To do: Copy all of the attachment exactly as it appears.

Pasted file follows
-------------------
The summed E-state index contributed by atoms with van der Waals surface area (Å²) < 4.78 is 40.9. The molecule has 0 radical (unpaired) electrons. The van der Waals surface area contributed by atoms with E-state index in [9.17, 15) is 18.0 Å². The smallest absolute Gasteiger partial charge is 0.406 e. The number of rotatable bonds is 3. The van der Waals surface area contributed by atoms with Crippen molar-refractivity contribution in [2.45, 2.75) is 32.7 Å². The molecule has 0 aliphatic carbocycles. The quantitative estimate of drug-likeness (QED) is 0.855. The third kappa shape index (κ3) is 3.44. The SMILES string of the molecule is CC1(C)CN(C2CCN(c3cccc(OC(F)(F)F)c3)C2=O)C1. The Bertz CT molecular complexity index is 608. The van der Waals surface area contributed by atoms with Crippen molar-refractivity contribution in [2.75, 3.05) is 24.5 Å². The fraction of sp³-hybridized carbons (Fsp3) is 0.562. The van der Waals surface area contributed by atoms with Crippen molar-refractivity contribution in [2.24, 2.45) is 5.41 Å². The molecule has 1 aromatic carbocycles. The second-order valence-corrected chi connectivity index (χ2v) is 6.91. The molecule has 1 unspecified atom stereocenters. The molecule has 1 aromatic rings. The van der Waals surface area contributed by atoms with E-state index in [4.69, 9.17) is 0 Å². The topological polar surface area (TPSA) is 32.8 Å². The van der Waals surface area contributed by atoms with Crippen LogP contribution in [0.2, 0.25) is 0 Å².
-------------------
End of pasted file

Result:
The summed E-state index contributed by atoms with van der Waals surface area (Å²) < 4.78 is 40.9. The molecule has 0 radical (unpaired) electrons. The van der Waals surface area contributed by atoms with E-state index in [9.17, 15) is 18.0 Å². The smallest absolute Gasteiger partial charge is 0.406 e. The number of rotatable bonds is 3. The van der Waals surface area contributed by atoms with Crippen molar-refractivity contribution in [2.45, 2.75) is 32.7 Å². The molecule has 0 aliphatic carbocycles. The quantitative estimate of drug-likeness (QED) is 0.855. The third kappa shape index (κ3) is 3.44. The SMILES string of the molecule is CC1(C)CN(C2CCN(c3cccc(OC(F)(F)F)c3)C2=O)C1. The Bertz CT molecular complexity index is 608. The van der Waals surface area contributed by atoms with Crippen molar-refractivity contribution in [2.75, 3.05) is 24.5 Å². The fraction of sp³-hybridized carbons (Fsp3) is 0.562. The van der Waals surface area contributed by atoms with Crippen molar-refractivity contribution in [2.24, 2.45) is 5.41 Å². The molecule has 1 aromatic carbocycles. The second-order valence-corrected chi connectivity index (χ2v) is 6.91. The molecule has 1 unspecified atom stereocenters. The molecule has 1 aromatic rings. The van der Waals surface area contributed by atoms with E-state index in [4.69, 9.17) is 0 Å². The topological polar surface area (TPSA) is 32.8 Å². The van der Waals surface area contributed by atoms with Crippen LogP contribution in [0.2, 0.25) is 0 Å².